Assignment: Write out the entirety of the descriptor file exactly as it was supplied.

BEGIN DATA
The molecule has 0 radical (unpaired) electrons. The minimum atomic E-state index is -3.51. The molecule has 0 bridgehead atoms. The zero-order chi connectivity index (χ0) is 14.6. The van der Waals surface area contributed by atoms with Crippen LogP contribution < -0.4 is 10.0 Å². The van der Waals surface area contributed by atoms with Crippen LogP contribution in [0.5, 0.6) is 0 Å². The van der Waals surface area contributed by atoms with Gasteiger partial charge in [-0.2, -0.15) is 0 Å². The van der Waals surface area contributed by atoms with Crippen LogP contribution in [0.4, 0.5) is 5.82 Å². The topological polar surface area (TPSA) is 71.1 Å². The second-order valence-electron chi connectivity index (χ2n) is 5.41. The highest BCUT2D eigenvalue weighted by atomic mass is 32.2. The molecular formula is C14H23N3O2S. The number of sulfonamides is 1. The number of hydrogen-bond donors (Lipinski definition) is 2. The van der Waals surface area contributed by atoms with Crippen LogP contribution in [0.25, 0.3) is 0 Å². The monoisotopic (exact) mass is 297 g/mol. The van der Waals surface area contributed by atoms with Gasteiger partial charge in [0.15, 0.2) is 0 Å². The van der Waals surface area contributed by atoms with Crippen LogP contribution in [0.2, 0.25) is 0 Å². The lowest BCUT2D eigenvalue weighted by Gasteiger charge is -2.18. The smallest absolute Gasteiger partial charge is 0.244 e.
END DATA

The molecule has 0 radical (unpaired) electrons. The minimum atomic E-state index is -3.51. The molecule has 0 bridgehead atoms. The zero-order chi connectivity index (χ0) is 14.6. The van der Waals surface area contributed by atoms with Crippen LogP contribution < -0.4 is 10.0 Å². The van der Waals surface area contributed by atoms with Crippen LogP contribution in [0.5, 0.6) is 0 Å². The van der Waals surface area contributed by atoms with Gasteiger partial charge in [-0.2, -0.15) is 0 Å². The van der Waals surface area contributed by atoms with Crippen LogP contribution in [0.4, 0.5) is 5.82 Å². The topological polar surface area (TPSA) is 71.1 Å². The second-order valence-electron chi connectivity index (χ2n) is 5.41. The highest BCUT2D eigenvalue weighted by atomic mass is 32.2. The molecular formula is C14H23N3O2S. The number of sulfonamides is 1. The number of hydrogen-bond donors (Lipinski definition) is 2. The van der Waals surface area contributed by atoms with Crippen LogP contribution in [0.25, 0.3) is 0 Å². The monoisotopic (exact) mass is 297 g/mol. The van der Waals surface area contributed by atoms with Gasteiger partial charge in [0.15, 0.2) is 0 Å². The van der Waals surface area contributed by atoms with Crippen LogP contribution in [0.2, 0.25) is 0 Å². The lowest BCUT2D eigenvalue weighted by Gasteiger charge is -2.18. The smallest absolute Gasteiger partial charge is 0.244 e.